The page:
However, from a another perspective, HRM and PM might be different and the first difference that comes to mind is the fact that PM is old and HRM is new.[Sparrow and Marhington, 1998] and some people even think HRM is superior to PM. A lot of writers like Beer and Spector , Guest , and Storey , have identified differences in the two terminologies in terms of how they are viewed according to the physiological contract, locus of control, employee relations, organizing principles and policy goals. Among which are the following;
The most conceived belief is that Personnel management is mainly aimed at non-managers, while HRM treats management level.
In terms of the types of contract these two under go ,there seems to be a difference in that PM has a careful declination of written contract while HRM likes to aim beyond a written contract, also PM thrives on rules but HRM likes a 'can do attitude and has little tolerance for rules. PM relies on procedures for management actions and its behaviour are in line with customs and norm, but HRM will have non of that, business and customer needs, flexibility and commitment are its guide when it comes to management, also its behaviour is always in line with the values and mission of the company.
In PM, the managers monitor while in HRM they nurture. As regards key relations, labour management is taking more into consideration in PM while in HRM customers are. PM has piecemeal initiatives but HRM's initiatives are integrated .The corporate plans are marginalized and the speed of decision is slow in PM while that of HRM is central and fast.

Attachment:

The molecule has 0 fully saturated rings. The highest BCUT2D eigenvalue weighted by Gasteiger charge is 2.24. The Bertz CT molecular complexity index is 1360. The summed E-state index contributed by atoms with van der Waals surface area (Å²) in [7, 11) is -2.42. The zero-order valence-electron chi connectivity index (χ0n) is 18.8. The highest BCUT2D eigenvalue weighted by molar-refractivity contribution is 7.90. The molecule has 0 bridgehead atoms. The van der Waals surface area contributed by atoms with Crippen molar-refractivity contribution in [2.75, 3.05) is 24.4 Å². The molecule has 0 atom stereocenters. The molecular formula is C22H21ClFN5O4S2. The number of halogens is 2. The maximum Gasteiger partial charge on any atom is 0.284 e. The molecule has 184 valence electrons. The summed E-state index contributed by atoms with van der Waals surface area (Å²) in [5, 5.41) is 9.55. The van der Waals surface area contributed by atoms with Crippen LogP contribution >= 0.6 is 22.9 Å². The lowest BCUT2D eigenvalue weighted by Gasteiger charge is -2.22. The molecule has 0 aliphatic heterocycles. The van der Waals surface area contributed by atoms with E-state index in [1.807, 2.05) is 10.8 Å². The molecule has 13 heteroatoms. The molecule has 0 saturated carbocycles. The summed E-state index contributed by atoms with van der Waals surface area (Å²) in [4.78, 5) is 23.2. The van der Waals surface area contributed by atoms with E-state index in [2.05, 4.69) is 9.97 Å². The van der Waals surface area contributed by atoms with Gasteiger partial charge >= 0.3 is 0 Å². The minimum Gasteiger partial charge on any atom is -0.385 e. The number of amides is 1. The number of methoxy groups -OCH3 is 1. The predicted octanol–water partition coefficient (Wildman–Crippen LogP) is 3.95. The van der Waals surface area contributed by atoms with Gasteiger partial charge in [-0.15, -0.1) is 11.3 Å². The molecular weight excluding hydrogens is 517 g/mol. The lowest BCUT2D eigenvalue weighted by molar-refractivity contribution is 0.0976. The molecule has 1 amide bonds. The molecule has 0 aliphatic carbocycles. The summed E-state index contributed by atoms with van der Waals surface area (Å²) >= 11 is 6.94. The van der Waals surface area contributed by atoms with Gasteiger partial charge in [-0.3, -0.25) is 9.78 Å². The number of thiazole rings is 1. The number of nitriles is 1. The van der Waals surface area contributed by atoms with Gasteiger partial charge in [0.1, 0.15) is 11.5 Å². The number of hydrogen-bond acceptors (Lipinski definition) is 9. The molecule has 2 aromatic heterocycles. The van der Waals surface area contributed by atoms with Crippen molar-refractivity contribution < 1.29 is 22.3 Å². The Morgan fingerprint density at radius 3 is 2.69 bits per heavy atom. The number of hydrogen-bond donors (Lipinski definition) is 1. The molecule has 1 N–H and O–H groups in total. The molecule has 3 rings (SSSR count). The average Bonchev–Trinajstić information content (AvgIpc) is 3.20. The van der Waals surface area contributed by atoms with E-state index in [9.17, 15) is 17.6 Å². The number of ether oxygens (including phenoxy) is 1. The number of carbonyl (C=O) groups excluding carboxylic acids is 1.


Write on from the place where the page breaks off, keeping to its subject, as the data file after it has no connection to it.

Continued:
Furthermore, In PM, management role is transactional and its key managers are industrial and industrial relation experts with negotiation skills but HRM managers perform transformational leadership with line managers who have facilitation skills. PM pays more attention to personnel procedures while HRM focuses on cultural and structural issues and personnel strategies.
Selection is of marginal importance and pay is based on job evaluation in PM but in HRM, selection is an integrated and key task with the pay being performance based. There is a restricted flow of communication in PM while there is none in HRM. PM believes in division of labour but HR prefers team work. Conflicts in PM are handled on a temporary basis but HRM believes in managing culture and climate.
We have seen the similarities and also the differences, and it is quite obvious that the difference out weighs the similarities which points to the fact that the terms might indeed be different. Hence, one may conclude that giving meaning to HRM and PM comes down to a matter of opinion or vested interest as there is no wrong or correct answer, after all, a term means whatever one chooses it to mean.
Armstrong, M.  'Human resource management: a case of the emperor new clothes?', Personnel Management, Vol. 19, No. 8, pp. 30-35.
Beer, M. and Spector, B.  'Corporate wide transformationsin human resource management', in Walton, R.E. and Lawrence, E.R. [eds] Human Resource Management Trends and Challenges. Boston, Mass.: Harvard Business School Press.
Cole, G.A.  Personnel Management: Theory and Practice, 4th edn. London: Letts education, pp. 1.
Fowler, A.  'When chief executives discover HRM', Personnel Management, January, p.3.
Guest, D.  'Personnel and Human resource management: Can you tell the difference?', Personnel Management, January, pp. 48-51.
Keenoy, T. [1990a] 'HRM: a case of the wolf in sheep's clothing?', Personnel Review, Vol. 19, No. 2, pp. 3-9.
Legge, K.  'Human resource management: a critical analysis', in Storey, J. [ed.] New Perspective on Human Resource Management. London: Routledge, pp. 19-40.
Legge, K.  HRM: Rhetorics and Realities. Basingstoke: Macmillan Business, pp. 108.
Price, A.  Human Resource Management in a Business Context, 2nd edn. London: International Thomson Business, pp. 22-25.
Sparrow P. and Marchington M.  Human Resource Management: The New Agenda. London: Financial Times Pitman. pp. 26.
Storey, J.  Development in the Management of Human Resources: An Analytical Review. London: Blackwell.
Storey, J.  'Human resource management today: an assessment', in Storey, J. [ed.] Human Resource Management: A Critical Text, 2nd edn. London: Thomson Learning.